By Bullett Manale, vice president of sales engineering, Idera
Five years ago we lived in a simpler world when it came to data. The majority of data used for analytics was stored in a SQL database and easily queried to provide insight. This simplicity has become a thing of the past. The type of analytics that companies want to do today – machine learning, data science, etc. – and the volume, velocity and variety of data highlights the need to let go of traditional IT environments and infrastructures. Today, departments have multiple databases, a variety of data streams and faster turn-around times for delivering critical business insight. The companies that can succeed with turning around the best insights the fastest, are the ones that will thrive in the Information Era.
In response to this, businesses are embarking on digital transformation and infrastructure modernization projects. The core of these projects include a cloud data infrastructure. Utilizing cloud-computing can help mitigate the rising costs of data storage, provide greater elasticity and enable wider access for data sharing.
However, cloud environments don’t build themselves. There are IT teams who try to build the entire operation from ground zero. While it is possible, this process is laborious, error-prone and riddled with data governance and management concerns if done incorrectly. So, what’s the solution?
Alongside the surge in data volume, formats and requirements, there has been a second, quieter evolution in automation. Automation is no longer just a way to generate fragments of code. It’s become an essential tool to an IT team’s arsenal when facing the ever-changing data landscape, answering the increasing business urgency for analytics and adapting faster than the competition.
At one point, professionals needed to evangelize automation and the depth of its potential. Now, its benefits are being revealed in various data infrastructure automation projects. From development through deployment and operation, automation can support the full lifecycle of data management.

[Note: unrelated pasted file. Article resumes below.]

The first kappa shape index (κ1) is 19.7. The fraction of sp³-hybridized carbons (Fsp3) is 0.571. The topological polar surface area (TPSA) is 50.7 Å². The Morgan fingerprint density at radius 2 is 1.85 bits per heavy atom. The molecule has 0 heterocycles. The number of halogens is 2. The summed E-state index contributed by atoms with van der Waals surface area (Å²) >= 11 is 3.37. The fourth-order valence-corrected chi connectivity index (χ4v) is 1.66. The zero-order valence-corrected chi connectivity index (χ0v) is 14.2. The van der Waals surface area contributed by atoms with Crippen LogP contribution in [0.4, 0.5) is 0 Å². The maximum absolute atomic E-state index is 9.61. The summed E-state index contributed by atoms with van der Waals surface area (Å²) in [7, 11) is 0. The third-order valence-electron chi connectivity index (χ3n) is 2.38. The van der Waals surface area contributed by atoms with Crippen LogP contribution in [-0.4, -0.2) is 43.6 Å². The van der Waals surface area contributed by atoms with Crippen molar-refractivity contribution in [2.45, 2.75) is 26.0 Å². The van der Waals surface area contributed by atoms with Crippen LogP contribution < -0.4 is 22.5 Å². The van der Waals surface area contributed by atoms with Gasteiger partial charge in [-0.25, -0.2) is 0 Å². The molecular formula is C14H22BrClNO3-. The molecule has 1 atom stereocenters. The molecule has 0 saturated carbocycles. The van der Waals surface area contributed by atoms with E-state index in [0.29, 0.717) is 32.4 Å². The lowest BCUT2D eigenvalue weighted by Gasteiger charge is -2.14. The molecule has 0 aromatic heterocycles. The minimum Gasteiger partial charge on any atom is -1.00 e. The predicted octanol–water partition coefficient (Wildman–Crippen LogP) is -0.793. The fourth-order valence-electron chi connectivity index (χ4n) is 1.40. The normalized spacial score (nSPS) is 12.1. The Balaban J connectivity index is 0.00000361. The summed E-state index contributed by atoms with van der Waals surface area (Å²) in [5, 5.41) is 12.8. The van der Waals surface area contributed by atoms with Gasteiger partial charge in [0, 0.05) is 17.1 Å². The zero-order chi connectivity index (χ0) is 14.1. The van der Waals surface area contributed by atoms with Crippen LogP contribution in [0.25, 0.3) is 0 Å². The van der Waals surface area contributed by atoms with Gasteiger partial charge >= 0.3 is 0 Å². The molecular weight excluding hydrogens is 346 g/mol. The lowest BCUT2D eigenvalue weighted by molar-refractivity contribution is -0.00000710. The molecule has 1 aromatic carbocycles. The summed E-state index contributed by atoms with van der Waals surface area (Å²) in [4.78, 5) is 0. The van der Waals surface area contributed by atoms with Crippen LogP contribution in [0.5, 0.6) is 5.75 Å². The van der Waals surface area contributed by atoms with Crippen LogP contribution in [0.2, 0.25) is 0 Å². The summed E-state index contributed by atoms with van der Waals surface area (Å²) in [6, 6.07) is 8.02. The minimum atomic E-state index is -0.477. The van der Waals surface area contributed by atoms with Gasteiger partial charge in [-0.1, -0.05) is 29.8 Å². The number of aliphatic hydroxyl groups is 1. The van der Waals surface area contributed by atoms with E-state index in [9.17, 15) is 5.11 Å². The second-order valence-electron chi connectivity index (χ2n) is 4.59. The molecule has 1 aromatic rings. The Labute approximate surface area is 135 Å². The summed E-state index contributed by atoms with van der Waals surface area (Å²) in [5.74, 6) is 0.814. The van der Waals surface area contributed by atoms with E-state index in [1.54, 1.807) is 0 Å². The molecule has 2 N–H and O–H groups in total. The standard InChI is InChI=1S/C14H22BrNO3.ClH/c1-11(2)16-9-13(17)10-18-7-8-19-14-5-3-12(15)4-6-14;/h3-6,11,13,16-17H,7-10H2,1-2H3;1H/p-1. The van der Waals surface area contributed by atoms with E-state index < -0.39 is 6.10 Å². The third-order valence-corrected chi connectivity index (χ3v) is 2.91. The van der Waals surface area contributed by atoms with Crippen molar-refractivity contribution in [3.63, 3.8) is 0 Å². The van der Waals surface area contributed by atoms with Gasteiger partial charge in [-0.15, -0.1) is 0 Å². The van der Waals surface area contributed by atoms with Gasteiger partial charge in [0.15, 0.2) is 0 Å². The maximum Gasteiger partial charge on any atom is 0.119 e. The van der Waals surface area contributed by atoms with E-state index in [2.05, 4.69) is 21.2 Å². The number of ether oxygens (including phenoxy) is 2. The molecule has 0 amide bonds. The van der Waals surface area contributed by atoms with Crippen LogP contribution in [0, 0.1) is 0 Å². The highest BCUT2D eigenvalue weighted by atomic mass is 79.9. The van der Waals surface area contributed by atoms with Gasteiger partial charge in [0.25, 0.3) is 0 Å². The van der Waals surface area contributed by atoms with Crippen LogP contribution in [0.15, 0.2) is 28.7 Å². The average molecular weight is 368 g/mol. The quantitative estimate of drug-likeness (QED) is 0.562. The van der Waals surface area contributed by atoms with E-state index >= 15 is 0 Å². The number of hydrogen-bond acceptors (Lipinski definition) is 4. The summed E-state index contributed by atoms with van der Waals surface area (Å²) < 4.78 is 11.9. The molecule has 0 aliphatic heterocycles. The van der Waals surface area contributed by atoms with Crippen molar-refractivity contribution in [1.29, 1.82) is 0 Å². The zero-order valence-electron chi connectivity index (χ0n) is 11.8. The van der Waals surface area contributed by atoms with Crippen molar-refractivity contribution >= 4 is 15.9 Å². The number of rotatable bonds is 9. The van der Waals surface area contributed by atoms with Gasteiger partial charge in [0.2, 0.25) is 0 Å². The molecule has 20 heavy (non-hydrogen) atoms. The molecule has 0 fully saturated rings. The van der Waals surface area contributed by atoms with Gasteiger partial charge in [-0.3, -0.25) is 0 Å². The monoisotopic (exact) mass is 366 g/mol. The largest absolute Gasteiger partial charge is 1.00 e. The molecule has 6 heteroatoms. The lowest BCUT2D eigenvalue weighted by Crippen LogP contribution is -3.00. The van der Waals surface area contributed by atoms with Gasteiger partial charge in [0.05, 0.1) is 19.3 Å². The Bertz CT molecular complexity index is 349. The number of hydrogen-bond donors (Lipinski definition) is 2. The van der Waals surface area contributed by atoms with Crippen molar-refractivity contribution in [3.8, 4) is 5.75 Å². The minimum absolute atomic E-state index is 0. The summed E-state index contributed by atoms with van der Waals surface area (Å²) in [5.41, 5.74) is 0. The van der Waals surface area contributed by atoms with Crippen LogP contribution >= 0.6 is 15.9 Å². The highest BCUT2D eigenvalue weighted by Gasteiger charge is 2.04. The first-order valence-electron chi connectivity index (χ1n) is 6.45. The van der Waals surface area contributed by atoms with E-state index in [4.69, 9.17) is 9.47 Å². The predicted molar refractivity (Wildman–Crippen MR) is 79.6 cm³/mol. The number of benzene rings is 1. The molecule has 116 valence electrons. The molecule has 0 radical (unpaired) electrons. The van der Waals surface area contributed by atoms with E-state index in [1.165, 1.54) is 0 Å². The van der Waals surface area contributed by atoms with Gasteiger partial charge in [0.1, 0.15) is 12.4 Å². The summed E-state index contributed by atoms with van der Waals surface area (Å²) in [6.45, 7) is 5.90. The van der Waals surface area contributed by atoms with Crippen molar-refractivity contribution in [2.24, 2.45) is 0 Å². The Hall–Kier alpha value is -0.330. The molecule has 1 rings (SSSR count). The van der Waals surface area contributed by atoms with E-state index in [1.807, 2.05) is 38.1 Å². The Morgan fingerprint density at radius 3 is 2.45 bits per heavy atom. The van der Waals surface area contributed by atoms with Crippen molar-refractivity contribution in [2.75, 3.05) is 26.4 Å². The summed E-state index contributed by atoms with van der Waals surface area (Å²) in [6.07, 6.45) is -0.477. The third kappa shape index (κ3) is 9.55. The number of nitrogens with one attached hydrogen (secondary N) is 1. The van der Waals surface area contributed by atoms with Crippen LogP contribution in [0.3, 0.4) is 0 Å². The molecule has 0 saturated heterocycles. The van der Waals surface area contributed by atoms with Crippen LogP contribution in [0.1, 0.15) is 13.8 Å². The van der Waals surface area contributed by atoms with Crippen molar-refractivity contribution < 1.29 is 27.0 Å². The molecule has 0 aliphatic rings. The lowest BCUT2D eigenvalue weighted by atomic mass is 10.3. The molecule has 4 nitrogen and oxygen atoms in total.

With automation, we’ve seen customers significantly speed up their design and implementation efforts for data warehouses. This has enabled them to deliver faster time to value for businesses, even in the face of changing data sources, increased business needs and different types of data such as streaming data. As data usage regulation increases, automation can guarantee that supporting metadata and other documentation are current and accurate.
It’s exciting to think about the future following the adoption and implementation of automation. In a world where data volume, velocity and veracity continue to explode, automation is the essential building block of all infrastructure projects. In order to survive and thrive in the era of information, businesses need to fully leverage their greatest asset – data.
About the author:
Bullett Manale is the vice president of sales engineering at Idera, which recently acquired data automation company WhereScape.